Yes. Incidentally, just recently I had to write down a proof of a similar fact in one of my papers. It is quite technical.

Let us work at the endpoint $x=0$. We have to prove that the function $x\mapsto d_D(x)/\sqrt x$ is $C^\infty$. We need the following well-known facts about $C^\infty$ functions $f$ defined in a neighborhood of 0:

If $f(0)=0$, then $f(x)=xg(x)$ for some $g\in C^\infty$.

If $f(0)=f'(0)=0$, then $f(x)=x^2g(x)$ for some $g\in C^\infty$.

If $f(x)=f(-x)$ for all $x$, then $f(x)=g(x^2)$ for some $g\in C^\infty$.

(See this and this MO questions.)

We may assume that the boundary of $D$ contains the origin $(0,0)$. Then the boundary of $D$ near the origin is a graph $x=f(y)$ of a function $f\in C^\infty$ satisfying $f(0)=f'(0)=0$ and $f''(0)>0$. By the 2nd item above, we can write $f(y)=y^2g(y)$ where $g\in C^\infty$ and $g(0)=\frac12 f''(0)>0$. Let $h(y)=y \sqrt{g(y)}$, then $f(y)=h(y)^2$. Observe that $h(0)=0$ and $h'(0)>0$, so $h$ is invertible near 0. Denote $\varphi=h^{-1}$.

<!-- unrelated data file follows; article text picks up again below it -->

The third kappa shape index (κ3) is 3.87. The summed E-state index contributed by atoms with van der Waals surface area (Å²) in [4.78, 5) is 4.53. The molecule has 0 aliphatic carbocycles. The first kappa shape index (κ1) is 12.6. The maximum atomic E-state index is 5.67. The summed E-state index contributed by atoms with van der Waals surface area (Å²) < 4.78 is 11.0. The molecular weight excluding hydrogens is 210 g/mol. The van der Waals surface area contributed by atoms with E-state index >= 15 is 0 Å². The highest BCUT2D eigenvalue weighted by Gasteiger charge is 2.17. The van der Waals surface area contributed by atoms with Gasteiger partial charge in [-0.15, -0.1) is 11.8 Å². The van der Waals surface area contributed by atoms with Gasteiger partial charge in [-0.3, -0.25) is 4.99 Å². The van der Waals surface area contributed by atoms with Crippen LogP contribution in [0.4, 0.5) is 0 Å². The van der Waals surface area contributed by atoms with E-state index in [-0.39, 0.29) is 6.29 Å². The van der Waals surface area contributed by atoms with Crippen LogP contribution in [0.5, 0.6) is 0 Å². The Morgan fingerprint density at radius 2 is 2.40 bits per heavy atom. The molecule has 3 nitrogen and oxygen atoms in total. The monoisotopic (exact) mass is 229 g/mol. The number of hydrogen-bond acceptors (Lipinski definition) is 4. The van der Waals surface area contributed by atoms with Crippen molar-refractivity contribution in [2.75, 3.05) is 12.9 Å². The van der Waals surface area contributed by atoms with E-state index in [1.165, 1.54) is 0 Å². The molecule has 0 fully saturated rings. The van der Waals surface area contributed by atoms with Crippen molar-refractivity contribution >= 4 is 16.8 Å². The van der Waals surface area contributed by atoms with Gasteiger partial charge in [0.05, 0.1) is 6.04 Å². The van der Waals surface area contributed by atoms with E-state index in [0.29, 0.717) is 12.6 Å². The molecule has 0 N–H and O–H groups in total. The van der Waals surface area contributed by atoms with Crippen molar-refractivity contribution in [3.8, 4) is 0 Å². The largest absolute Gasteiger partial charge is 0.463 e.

We can write $d_D(x)=d^+(x)-d^-(x)$ where $d^+(x)$ and $d^-(x)$ are the $y$-coordinates of the highest and lowest intersection point of $D$ and the vertical line through $(x,0)$. The values $d^\pm(x)$ are the solutions of the equation $f(y)=x$ (in the variable $y$), or, equivalently, $h(y)=\pm\sqrt x$, so
$$
d^\pm(x) = \varphi(\pm\sqrt x) .
$$
It remains to prove that the function
$$
x \mapsto \frac{\varphi(\sqrt x)-\varphi(-\sqrt x)}{\sqrt x}
$$
is $C^\infty$ on $[0,\varepsilon)$. Define $\psi(x)=\phi(x)-\phi(-x)$. The function $\psi$ is smooth and odd (i.e. $\psi(-x)=-\psi(x)$), therefore, by 1 and 3 above, it can be written in the form $\psi(x)=x \lambda(x^2)$ where $\lambda\in C^\infty$. Now we have
$$
\lambda(x) = \frac{\psi(\sqrt x)}{\sqrt x}
= \frac{\varphi(\sqrt x)-\varphi(-\sqrt x)}{\sqrt x}
$$
for all $x\ge 0$, and $\lambda\in C^\infty$, q.e.d.